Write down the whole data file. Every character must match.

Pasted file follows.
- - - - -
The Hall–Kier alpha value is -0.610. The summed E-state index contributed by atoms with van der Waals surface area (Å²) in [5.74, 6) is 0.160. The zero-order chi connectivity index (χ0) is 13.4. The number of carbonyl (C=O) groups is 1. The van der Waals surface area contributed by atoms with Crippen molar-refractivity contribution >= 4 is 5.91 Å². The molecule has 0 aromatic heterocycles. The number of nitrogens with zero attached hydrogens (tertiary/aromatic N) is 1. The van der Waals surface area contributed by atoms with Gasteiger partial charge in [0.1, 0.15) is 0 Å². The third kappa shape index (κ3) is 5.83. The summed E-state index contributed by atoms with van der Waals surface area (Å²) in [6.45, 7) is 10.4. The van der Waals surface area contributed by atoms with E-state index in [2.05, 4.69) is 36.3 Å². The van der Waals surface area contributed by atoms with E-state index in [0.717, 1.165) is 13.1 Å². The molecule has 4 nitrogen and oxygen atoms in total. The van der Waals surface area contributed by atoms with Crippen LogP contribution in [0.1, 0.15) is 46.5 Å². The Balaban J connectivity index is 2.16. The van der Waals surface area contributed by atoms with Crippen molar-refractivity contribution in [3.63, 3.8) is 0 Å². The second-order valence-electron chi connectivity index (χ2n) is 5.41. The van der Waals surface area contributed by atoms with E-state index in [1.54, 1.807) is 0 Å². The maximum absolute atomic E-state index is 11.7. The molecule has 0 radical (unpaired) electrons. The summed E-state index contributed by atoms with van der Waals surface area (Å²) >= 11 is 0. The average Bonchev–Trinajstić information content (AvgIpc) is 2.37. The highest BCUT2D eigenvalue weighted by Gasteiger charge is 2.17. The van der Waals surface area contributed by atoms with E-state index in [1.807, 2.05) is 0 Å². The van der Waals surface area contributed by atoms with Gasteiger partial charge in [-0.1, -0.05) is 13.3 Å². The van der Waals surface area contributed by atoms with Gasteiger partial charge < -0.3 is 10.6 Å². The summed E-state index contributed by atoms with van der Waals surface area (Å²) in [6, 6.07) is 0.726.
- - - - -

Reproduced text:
The Hall–Kier alpha value is -0.610. The summed E-state index contributed by atoms with van der Waals surface area (Å²) in [5.74, 6) is 0.160. The zero-order chi connectivity index (χ0) is 13.4. The number of carbonyl (C=O) groups is 1. The van der Waals surface area contributed by atoms with Crippen molar-refractivity contribution >= 4 is 5.91 Å². The molecule has 0 aromatic heterocycles. The number of nitrogens with zero attached hydrogens (tertiary/aromatic N) is 1. The van der Waals surface area contributed by atoms with Gasteiger partial charge in [0.1, 0.15) is 0 Å². The third kappa shape index (κ3) is 5.83. The summed E-state index contributed by atoms with van der Waals surface area (Å²) in [6.45, 7) is 10.4. The van der Waals surface area contributed by atoms with E-state index in [2.05, 4.69) is 36.3 Å². The van der Waals surface area contributed by atoms with E-state index in [0.717, 1.165) is 13.1 Å². The molecule has 4 nitrogen and oxygen atoms in total. The van der Waals surface area contributed by atoms with Crippen LogP contribution in [0.1, 0.15) is 46.5 Å². The Balaban J connectivity index is 2.16. The van der Waals surface area contributed by atoms with Crippen molar-refractivity contribution in [3.63, 3.8) is 0 Å². The second-order valence-electron chi connectivity index (χ2n) is 5.41. The van der Waals surface area contributed by atoms with E-state index in [1.54, 1.807) is 0 Å². The maximum absolute atomic E-state index is 11.7. The molecule has 0 radical (unpaired) electrons. The summed E-state index contributed by atoms with van der Waals surface area (Å²) >= 11 is 0. The average Bonchev–Trinajstić information content (AvgIpc) is 2.37. The highest BCUT2D eigenvalue weighted by Gasteiger charge is 2.17. The van der Waals surface area contributed by atoms with E-state index in [1.807, 2.05) is 0 Å². The van der Waals surface area contributed by atoms with Gasteiger partial charge in [-0.1, -0.05) is 13.3 Å². The van der Waals surface area contributed by atoms with Gasteiger partial charge < -0.3 is 10.6 Å². The summed E-state index contributed by atoms with van der Waals surface area (Å²) in [6, 6.07) is 0.726.